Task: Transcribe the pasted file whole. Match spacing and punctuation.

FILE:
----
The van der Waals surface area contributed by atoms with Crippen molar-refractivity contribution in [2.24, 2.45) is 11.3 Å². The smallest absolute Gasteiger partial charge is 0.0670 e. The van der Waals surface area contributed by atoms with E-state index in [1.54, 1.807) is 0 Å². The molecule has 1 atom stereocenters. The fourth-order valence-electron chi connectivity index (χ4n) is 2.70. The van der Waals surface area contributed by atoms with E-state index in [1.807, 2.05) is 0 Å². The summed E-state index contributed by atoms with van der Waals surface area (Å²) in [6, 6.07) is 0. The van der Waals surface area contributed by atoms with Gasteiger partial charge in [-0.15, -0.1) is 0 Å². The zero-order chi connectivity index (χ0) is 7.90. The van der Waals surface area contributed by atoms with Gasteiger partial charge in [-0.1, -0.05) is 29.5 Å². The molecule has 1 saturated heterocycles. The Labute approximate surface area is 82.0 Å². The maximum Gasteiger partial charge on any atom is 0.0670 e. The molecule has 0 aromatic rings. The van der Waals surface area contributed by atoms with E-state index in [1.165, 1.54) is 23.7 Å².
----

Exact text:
The van der Waals surface area contributed by atoms with Crippen molar-refractivity contribution in [2.24, 2.45) is 11.3 Å². The smallest absolute Gasteiger partial charge is 0.0670 e. The van der Waals surface area contributed by atoms with E-state index in [1.54, 1.807) is 0 Å². The molecule has 1 atom stereocenters. The fourth-order valence-electron chi connectivity index (χ4n) is 2.70. The van der Waals surface area contributed by atoms with E-state index in [1.807, 2.05) is 0 Å². The summed E-state index contributed by atoms with van der Waals surface area (Å²) in [6, 6.07) is 0. The van der Waals surface area contributed by atoms with Gasteiger partial charge in [-0.15, -0.1) is 0 Å². The zero-order chi connectivity index (χ0) is 7.90. The van der Waals surface area contributed by atoms with Gasteiger partial charge in [-0.1, -0.05) is 29.5 Å². The molecule has 1 saturated heterocycles. The Labute approximate surface area is 82.0 Å². The maximum Gasteiger partial charge on any atom is 0.0670 e. The molecule has 0 aromatic rings. The van der Waals surface area contributed by atoms with E-state index in [1.165, 1.54) is 23.7 Å².